We arrived in Watkins at 7am, a full hour behind schedule. Bill Fischer arranged to meet us along the climb out of CR23. Jamie and I missed a turn in Watkins and spent an extra 15 minutes or so backtracking to the original route. We could have easily taken another route that would have saved this time, but I insist on following the cue-sheet if I can. This is because during a brevet it is standard procedure. Taking a detour will cost at the least a severe time penalty. If there is a secret controle along the route you may complete a 1200km randonee only to find out you were disqualified. This was not the case yesterday, but I would rather not develop bad habits.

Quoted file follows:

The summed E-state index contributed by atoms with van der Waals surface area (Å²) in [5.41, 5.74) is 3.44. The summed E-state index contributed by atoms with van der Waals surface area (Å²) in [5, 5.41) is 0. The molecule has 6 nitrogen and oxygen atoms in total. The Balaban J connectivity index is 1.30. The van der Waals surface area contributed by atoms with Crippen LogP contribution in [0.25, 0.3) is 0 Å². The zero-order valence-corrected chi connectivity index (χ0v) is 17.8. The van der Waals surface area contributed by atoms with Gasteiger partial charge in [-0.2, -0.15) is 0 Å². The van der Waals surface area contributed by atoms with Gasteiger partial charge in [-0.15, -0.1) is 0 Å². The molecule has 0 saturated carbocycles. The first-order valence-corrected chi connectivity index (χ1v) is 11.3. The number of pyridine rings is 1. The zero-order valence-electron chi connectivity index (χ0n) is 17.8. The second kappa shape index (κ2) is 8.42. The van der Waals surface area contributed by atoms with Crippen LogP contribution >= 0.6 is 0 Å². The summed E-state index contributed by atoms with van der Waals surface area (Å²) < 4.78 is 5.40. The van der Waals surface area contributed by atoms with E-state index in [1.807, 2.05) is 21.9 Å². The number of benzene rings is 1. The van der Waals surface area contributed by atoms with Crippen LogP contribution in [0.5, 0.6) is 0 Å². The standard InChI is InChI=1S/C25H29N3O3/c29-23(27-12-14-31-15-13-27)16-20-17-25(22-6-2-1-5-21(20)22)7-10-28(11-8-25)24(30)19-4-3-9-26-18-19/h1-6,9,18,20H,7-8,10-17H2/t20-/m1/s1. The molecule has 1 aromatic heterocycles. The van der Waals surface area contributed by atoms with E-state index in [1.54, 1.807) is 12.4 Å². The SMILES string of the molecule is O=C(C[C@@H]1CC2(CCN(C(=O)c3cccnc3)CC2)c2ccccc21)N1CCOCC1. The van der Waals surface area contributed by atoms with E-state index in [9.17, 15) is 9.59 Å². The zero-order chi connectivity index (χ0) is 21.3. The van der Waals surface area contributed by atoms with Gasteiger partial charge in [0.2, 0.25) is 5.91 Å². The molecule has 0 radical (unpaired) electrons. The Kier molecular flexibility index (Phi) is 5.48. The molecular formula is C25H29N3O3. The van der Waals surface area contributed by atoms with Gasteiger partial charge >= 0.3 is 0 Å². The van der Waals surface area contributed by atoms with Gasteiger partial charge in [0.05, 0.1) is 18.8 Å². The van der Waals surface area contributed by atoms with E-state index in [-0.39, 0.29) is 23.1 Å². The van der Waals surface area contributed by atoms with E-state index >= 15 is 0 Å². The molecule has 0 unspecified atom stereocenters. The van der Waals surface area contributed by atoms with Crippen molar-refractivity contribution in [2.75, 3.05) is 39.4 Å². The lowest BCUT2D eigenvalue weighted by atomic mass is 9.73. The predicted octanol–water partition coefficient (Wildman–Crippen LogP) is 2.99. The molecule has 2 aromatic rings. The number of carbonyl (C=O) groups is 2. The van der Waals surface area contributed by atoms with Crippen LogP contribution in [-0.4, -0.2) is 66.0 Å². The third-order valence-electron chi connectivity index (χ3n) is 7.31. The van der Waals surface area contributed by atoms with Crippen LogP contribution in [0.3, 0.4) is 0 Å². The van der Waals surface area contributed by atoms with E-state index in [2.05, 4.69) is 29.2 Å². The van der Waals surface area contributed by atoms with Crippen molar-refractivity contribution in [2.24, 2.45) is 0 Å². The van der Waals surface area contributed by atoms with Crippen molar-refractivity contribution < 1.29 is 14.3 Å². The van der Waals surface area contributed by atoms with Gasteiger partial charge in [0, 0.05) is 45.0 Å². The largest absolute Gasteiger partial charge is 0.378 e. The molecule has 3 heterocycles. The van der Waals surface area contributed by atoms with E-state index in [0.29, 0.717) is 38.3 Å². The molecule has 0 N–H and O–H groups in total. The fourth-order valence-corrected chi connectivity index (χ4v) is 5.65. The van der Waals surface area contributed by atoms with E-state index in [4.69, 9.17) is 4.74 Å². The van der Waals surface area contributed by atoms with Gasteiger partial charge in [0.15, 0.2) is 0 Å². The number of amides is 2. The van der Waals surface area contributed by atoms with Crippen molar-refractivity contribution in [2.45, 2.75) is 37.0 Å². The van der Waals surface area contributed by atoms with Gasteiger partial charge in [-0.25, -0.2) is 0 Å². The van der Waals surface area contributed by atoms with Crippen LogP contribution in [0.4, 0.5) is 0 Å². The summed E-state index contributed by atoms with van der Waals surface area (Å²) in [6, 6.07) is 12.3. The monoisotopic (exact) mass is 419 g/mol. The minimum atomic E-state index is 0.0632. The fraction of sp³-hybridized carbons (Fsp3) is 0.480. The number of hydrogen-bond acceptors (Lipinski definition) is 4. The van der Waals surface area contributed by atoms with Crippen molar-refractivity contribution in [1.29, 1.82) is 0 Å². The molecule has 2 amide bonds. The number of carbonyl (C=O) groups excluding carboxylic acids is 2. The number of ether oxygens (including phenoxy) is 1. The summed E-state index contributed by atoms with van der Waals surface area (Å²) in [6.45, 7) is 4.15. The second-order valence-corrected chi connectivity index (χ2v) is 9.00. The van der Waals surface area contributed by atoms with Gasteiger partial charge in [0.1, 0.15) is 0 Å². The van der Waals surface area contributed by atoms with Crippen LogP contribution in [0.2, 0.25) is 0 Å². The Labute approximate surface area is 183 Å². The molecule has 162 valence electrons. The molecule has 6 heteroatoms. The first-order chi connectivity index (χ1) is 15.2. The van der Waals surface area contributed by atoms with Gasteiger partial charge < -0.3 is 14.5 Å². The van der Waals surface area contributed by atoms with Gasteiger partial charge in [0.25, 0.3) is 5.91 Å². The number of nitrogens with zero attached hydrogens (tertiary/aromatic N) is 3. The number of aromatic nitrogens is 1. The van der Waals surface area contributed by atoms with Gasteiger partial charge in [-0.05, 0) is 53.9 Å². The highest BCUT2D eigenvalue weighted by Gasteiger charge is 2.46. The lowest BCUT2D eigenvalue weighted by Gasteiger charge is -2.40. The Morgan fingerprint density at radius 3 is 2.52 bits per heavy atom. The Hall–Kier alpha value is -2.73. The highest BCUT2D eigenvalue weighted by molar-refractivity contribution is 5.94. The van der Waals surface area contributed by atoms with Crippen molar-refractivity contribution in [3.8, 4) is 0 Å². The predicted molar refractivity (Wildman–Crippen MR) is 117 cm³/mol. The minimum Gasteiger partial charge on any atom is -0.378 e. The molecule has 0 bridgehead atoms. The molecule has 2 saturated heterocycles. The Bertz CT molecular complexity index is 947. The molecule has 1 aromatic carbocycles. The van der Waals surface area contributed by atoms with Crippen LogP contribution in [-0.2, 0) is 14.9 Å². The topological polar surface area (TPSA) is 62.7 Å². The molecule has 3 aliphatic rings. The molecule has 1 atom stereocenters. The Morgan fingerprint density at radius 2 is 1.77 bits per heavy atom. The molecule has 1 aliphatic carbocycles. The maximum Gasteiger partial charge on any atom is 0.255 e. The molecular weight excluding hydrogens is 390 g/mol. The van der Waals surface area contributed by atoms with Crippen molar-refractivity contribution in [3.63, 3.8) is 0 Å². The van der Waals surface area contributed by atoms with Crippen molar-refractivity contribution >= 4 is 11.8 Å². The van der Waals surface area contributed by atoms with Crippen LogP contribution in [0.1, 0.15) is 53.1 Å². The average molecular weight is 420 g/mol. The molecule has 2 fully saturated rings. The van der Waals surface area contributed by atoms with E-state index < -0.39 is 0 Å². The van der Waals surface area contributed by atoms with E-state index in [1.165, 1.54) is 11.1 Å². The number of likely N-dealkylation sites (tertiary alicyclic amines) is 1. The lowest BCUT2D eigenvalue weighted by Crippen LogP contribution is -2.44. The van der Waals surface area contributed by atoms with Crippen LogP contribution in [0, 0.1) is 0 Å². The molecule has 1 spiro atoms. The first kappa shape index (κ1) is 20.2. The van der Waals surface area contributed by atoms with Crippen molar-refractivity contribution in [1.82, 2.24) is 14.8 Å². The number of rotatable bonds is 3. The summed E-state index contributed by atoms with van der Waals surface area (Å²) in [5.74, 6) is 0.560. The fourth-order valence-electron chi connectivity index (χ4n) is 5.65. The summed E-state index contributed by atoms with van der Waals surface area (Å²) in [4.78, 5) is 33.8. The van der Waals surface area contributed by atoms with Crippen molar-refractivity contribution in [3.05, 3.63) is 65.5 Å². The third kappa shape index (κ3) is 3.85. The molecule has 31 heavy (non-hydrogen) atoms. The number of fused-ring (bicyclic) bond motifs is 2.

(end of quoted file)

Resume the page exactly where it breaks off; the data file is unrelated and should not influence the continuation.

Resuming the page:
The climb on CR23 out of Watkins was spectacular. The sun was now well above the horizon and every time I looked in my rear-view helmet mirror I was reminded of its presence. The fields were immersed in a bath of golden light while our backs felt the warmth of the sun. The climb increased the blood flow and soon our hands and feet felt good again. We were even able to enjoy the long descent to SR226, where for the second time we made a mistake. When generating cue-sheets, DeLorme knows of no such thing as a quick left. Therefore one must be very careful and generally read at least two cues at a time, or else you end up riding an extra 4 miles as we did. I made the right turn onto SR 226 without noticing that I should remain on it for only 0.02 miles, after which I should have turned left onto CR23. Two miles down the road I read my cue-sheet and realized my mistake. At least we had not climbed much.